[Chronicle]

Sept. 20, 2007
Vol. 27 No. 1

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    Leading scholars join faculty


    Thirteen distinguished scholars have received faculty appointments at the University this year.

    The 13 new professors are: Dan Black, Lee Fennell, Leela Gandhi, Lenore Grenoble, Ramón Gutiérrez, Richard McAdams, Willemien Otten, Jens Ludwig, Charles Payne, Christine Stansell, Gary Tubb, Ralph Ubl and Harald Uhlig.

    (For new faculty members Lenore Grenoble, Ramón Gutiérrez, Charles Payne, Christine Stansell and Ralph Ubl, see story on distinguished service professorships and named chairs.)

      
    Dan Black
      

    Dan Black has been named a Professor in the Irving B. Harris Graduate School of Public Policy Studies. He specializes in labor economics, public economics, applied econometrics and program evaluation. He serves as the principal investigator for the 1997 Cohort of the National Longitudinal Survey of Youth.

    Black has been a member of the economics faculty and a senior research associate at the Center for Policy Research at Syracuse University since 1999. He was named the trustee professor of economics at Syracuse in 2004. Previously, he had served as an economics faculty member at the University of Kentucky.

    He also has held visiting appointments at the Harris School, the Australian National University and Carnegie Mellon University. At Carnegie Mellon, he was a visiting professor at the H. John Heinz III School of Public Policy and Management, and later a senior fellow at the Regional Census Research Data Center.

    Black is the co-author of two books, On-the-Job Training (1997) and Consumer Behavior, Cost of Living Measures, and Income Tax (Lecture Notes in Economics and Mathematical Systems) (1986).

    He received a B.A. and an M.A. in history from the University of Kansas, and an M.S. and a Ph.D. in economics from Purdue University.

      
    Lee Fennell
      

    Lee Fennell joins the University faculty as a Professor in Law. Her teaching and research interests include property, land use, housing, social welfare, state and local government law, and public finance. She is working on a book titled Property Unbound: Strategy and Choice in Metropolitan Neighborhoods.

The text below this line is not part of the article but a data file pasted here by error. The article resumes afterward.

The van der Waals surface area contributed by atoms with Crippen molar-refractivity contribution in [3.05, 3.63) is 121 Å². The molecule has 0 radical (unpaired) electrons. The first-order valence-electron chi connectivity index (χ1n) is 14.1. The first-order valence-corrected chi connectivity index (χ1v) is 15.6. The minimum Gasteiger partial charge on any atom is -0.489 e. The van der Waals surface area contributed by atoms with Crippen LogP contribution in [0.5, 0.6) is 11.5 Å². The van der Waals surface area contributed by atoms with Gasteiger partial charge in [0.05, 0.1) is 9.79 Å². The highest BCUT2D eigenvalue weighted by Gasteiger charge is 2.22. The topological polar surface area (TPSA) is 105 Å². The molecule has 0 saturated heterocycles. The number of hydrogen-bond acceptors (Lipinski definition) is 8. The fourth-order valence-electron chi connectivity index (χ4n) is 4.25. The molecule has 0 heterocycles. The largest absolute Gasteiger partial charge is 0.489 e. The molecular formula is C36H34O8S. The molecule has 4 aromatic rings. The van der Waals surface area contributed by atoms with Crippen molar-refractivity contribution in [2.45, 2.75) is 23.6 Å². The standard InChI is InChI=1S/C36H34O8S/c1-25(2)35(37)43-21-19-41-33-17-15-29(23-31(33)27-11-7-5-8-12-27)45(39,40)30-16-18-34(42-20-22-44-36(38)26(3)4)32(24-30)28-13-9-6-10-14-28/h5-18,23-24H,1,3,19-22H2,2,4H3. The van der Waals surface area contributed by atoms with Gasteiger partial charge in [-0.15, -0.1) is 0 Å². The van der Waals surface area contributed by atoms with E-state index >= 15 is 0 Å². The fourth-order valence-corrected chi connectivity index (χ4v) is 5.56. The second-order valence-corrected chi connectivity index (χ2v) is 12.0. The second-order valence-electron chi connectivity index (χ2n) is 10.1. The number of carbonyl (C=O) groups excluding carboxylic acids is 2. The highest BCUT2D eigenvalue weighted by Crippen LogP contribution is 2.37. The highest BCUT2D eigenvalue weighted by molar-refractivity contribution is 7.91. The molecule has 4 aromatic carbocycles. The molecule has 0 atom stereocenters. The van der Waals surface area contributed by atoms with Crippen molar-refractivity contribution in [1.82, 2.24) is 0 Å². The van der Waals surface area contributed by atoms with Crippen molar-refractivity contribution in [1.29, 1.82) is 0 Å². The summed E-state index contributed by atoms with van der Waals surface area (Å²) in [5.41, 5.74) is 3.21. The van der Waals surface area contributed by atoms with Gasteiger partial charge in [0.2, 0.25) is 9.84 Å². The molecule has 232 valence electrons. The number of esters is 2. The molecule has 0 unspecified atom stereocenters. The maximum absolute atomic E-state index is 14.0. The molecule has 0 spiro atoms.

Fennell came to the Law School as a Bigelow teaching fellow and Lecturer in the Law School in 1999. Previously she had practiced at Pettit & Martin, Washington, D.C., and San Francisco; the State and Local Legal Center in Washington, D.C.; and the Virginia School Boards Association in Charlottesville, Va. She joined the law faculty at the University of Texas in 2001, moving to the University of Illinois in 2004. She also has held visiting positions at Yale Law School, the New York University School of Law and the University of Virginia School of Law.

    Fennell completed her B.B.A. in public administration, summa cum laude, at Baylor University in 1987. She was a member of the Order of the Coif honor society and was a John M. Olin fellow in law and economics at Georgetown University Law Center, where she earned her J.D., magna cum laude, in 1990. She also was a Henry Hoyns fellow in fiction at the University of Virginia, where she received an M.F.A. in fiction writing in 1998.

      
    Leela Gandhi
      

    Leela Gandhi, newly appointed Professor in English Language & Literature and the College, studies late-Victorian radicalism, Indo-Anglican literature and Renaissance drama, and is one of the world’s leading scholars of postcolonial theory.

    Her first book, Postcolonial Theory: A Critical Introduction (1998), examined the philosophical and intellectual context of postcolonial theory, and drew connections between postcolonial theory and poststructuralism, postmodernism, Marxism and feminism. Gandhi’s second book, Affective Communities: Anticolonial Thought and the Politics of Friendship, traced the social networks of activists associated with marginalized lifestyles, subcultures and traditions, which united against imperialism in the late- 19th and early- 20th-century. Gandhi also co-wrote England in Twentieth Century Fiction: Through Colonial Eyes (2001) and has written a book of poetry, titled Measures of Home and Other Poems.